Cancer treatment in the U.S. cost $87.8 billion in 2014, with 1.7 million new cases being diagnosed each year. In a analysis by the American Cancer Society, patients paid $3.8 billion in out of pocket expenses for their care in 2014.
Source: American Cancer Society – 4/2017
One of the major problems in cancer care is the physician centric model the U.S. has today, which can create major delays in treatment and sometimes mismatches the patient with a specific type of cancer with the correct care program.
Driver, a startup with over $100 million in venture backing has developed an application on the Internet to help patients correctly identify the type of cancer they have and match them to clinical trials and treatment programs. The software allows the patient to be proactive about managing the course of treatment without being totally dependent the treatment processes of their healthcare provider. Driver has partnered with the National Cancer Institute (NCI) to provide access to the latest information on cancer treatment trials. NCI has also validated the matching process that Driver employs.
“There is an air gap between knowledge and patients that has existed in cancer care since the 1850s,” said Driver co-founder Will Polkinghorn. “We want to close that space, “ in a recent Bloomberg interview.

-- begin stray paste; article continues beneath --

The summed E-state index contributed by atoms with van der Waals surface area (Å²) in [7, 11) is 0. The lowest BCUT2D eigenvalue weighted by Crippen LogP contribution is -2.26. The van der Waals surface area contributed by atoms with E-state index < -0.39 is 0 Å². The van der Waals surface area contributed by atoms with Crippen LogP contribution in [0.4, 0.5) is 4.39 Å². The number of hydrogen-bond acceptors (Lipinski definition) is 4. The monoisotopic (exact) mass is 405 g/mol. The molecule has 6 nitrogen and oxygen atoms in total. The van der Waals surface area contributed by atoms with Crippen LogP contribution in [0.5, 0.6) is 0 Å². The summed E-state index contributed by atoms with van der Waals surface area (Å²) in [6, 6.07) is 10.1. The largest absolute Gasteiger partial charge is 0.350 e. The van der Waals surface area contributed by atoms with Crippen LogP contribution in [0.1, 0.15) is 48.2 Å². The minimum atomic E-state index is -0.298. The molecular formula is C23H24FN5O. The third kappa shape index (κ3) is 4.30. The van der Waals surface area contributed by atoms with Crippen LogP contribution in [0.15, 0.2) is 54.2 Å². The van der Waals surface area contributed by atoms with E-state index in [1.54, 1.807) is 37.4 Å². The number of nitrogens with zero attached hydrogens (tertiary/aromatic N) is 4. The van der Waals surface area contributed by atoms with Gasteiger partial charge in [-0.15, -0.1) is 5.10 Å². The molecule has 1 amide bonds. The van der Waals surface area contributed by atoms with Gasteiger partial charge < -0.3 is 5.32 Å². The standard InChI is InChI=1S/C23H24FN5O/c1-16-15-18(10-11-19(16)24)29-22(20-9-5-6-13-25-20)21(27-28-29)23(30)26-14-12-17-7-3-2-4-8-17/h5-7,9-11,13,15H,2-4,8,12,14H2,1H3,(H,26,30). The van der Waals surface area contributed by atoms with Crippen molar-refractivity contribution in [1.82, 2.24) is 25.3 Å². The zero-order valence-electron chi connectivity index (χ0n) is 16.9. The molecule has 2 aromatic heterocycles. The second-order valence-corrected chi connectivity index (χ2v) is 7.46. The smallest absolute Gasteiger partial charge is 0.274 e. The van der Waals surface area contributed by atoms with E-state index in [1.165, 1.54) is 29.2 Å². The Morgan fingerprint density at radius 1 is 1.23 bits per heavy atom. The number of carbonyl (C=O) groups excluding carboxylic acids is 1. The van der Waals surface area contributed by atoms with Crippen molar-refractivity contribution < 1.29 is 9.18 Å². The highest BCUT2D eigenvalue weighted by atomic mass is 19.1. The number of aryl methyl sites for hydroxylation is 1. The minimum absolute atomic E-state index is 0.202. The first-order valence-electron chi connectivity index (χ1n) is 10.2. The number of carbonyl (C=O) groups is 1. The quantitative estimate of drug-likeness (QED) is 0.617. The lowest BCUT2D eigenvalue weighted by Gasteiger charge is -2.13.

The Driver app puts the patient in the driver’s seat so they are empowered to take command of their care. As time is of the essence in cancer care, educating patients and giving them access to the information to initiate their care is crucial. While the target is to provide the application and cancer identification workup at low cost, the initial trial starting this month in the U.S. and China will cost patients $3,000.
We have been an advocate of innovative ways to provide health care to patients. Empowering patients to take direct management of their care instead of being dependent on a bureaucracy in a health provider network is an interesting approach. Providing updated information, access to clinical trials with direct identification of the specific cancer the patient has, will possibly ensure greater accuracy and speed in the treatment process, thus saving more lives and reducing costs. Innovative solutions that disrupt the present status quo of extremely expensive health insurance, provider, drug manufacturers and federal government complex need to shift if we are to see a lower cost, higher quality healthcare system. In particular, our Heartland healthcare providers are falling behind in providing standard health care to our people. We need to turn this spiraling down in care with soaring prices, now.